Financial Conduct Authority  

FCA wins 'fraud' bond investigation complaint

FCA wins 'fraud' bond investigation complaint

The Financial Conduct Authority has been cleared of failing to investigate an unregulated company after a disgruntled investor took their case to the Financial Regulators Complaints Commissioner.

In a decision published this week Complaints Commissioner Antony Townsend said the FCA had acted properly and given "very good advice" to the complainant at their point of contact in 2017.

The investor, who lost £5,000 from his investment in the bond, had initially filed a complaint with the FCA, demanding reimbursement for losses, which it did not uphold.

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The investor then turned to the FRCC. The complaint revolved around a call made to the FCA in May 2017.

The complainant had signed a contract to purchase a £5,000 bond through a company that was unregulated by the FCA.

The complainant, whose name was not revealed in the FRCC’s report, then called the watchdog to ask whether there would be a cooling off period if they were to change their mind. 

According to the FRCC report, the FCA’s Consumer Contact Centre (CCC) advised the investor as the company was not regulated, there was no specific conditions to which it could be held.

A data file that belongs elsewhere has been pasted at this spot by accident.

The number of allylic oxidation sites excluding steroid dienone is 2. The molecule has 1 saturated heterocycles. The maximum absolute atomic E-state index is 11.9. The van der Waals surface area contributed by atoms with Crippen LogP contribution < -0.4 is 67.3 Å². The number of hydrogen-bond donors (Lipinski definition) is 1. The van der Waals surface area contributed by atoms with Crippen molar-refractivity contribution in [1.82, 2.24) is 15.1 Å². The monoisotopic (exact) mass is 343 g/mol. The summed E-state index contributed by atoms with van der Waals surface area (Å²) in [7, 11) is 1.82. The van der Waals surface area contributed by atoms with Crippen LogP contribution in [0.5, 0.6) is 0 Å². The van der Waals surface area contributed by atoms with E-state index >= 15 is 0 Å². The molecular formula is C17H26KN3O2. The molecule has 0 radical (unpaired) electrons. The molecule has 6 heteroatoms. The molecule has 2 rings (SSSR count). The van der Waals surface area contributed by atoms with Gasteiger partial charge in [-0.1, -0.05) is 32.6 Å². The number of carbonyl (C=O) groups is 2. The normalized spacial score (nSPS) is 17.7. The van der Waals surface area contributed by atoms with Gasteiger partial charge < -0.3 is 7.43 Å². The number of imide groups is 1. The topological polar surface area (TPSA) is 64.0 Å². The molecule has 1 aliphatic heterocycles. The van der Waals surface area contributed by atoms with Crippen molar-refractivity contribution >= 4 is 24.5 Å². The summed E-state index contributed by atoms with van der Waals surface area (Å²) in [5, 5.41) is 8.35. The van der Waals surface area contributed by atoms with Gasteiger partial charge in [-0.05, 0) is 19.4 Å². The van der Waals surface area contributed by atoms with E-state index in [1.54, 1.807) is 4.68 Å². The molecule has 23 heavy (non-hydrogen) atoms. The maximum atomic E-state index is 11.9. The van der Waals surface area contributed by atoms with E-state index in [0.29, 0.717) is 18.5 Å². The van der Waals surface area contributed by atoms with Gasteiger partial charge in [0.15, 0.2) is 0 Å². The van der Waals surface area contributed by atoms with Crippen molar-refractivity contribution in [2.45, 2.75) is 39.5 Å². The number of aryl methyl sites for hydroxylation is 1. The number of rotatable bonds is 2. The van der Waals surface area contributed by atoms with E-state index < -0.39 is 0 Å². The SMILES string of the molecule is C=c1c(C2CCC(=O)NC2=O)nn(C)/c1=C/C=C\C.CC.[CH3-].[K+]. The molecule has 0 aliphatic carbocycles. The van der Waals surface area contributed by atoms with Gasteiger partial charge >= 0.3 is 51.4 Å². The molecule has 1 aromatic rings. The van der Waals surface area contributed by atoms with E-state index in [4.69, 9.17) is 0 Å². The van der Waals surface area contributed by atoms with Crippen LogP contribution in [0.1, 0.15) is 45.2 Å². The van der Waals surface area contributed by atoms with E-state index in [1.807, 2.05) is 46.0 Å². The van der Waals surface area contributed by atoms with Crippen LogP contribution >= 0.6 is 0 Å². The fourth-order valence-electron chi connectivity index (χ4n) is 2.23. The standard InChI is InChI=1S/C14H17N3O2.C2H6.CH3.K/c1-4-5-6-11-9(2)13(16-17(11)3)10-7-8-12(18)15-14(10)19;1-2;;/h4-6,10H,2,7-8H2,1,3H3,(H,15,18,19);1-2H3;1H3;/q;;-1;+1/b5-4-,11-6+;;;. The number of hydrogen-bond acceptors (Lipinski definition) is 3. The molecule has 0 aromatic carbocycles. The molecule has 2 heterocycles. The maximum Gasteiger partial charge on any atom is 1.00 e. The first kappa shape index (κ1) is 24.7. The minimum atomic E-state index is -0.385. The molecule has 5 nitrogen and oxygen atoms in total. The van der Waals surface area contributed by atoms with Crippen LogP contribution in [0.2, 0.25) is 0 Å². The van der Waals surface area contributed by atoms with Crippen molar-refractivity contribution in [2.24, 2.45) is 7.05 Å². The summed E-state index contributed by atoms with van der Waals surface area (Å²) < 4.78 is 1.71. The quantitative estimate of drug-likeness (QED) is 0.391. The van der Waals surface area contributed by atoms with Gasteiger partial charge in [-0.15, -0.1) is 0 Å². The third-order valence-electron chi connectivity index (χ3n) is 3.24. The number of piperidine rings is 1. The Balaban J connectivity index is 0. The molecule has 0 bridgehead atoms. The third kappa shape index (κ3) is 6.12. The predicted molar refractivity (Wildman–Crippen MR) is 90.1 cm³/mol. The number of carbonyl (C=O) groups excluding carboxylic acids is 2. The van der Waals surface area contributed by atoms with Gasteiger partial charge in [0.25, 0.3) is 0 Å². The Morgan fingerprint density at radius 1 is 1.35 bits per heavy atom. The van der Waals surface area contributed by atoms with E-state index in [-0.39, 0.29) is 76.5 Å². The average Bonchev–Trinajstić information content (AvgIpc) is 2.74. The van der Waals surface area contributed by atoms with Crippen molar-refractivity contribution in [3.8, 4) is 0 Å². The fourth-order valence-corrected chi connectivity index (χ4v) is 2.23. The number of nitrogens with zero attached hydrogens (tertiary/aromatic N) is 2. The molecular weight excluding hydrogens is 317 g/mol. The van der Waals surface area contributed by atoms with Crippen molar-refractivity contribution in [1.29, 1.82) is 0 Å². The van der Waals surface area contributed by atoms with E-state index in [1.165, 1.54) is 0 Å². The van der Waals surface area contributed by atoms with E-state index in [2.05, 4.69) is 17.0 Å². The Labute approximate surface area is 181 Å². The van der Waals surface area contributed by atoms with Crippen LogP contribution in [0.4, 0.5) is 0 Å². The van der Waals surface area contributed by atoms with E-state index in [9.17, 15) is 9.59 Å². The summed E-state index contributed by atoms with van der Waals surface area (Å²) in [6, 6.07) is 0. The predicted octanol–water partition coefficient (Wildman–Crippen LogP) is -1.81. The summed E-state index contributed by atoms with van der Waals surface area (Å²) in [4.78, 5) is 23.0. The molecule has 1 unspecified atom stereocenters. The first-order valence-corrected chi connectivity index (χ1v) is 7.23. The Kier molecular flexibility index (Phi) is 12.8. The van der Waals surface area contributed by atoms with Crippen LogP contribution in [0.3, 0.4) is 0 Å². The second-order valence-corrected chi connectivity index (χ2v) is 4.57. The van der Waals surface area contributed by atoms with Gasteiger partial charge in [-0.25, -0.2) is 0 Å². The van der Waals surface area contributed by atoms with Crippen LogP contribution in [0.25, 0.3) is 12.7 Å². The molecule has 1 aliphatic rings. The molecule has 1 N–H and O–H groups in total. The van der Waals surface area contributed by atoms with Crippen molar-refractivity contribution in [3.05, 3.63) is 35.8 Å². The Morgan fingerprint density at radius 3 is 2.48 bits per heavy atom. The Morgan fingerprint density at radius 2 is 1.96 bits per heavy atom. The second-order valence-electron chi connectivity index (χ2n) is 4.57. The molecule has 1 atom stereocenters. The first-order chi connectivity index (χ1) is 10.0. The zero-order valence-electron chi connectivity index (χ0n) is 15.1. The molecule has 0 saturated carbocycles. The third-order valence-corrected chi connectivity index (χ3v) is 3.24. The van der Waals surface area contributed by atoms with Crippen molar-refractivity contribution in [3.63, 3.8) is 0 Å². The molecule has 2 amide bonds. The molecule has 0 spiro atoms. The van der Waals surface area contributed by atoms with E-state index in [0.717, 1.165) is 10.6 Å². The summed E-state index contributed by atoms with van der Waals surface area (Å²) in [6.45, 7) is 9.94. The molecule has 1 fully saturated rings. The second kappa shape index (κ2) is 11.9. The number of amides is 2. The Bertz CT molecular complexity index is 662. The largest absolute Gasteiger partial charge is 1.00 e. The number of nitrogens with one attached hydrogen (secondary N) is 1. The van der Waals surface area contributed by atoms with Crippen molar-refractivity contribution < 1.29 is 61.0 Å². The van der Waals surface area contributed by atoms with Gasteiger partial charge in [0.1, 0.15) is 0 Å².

The CCC also warned the investor about scams and advised them to contact the Citizens Advice Bureau or seek legal advice before purchasing the bond.

Mr Townsend said it had been clear throughout the call to the CCC, which had been recorded, that its representative made the investor aware of its lack of jurisdiction over unregulated firms and that they should seek further guidance before committing capital. 

He said: "I consider the FCA member of staff gave you sufficient information and guidance to enable you to understand that company C and the bond they were trying to sell you were not regulated; to explain what your options were with respect to the purchase and what to do if you did not wish to go through with the purchase; and to warn you that cold callers asking you to invest over the phone might be fraudsters."

Mr Townsend said it appeared to him that the investor did not seek further advice and instead invested the money, which was subsequently lost. 

The investor’s complaint sought the reimbursement from the FCA of the whole £5,000, claiming their call was not put through to a department that could have identified money laundering or fraud. 

The commissioner said that during its investigation, the FCA complaints team identified that the information given on the phone call should have been passed on to the Unauthorised Business Department and said it would learn lessons from the event.

However, Mr Townsend said this had had "no effect upon the advice which you were given, nor would it have affected your financial position".

This is because the unit handles information about unauthorised activities so regulatory action can be taken, but it does not settle individual complaints.

Finally, Mr Townsend suggested the complainant consider very carefully whether to seek further action against the regulator, which would be at their own expense.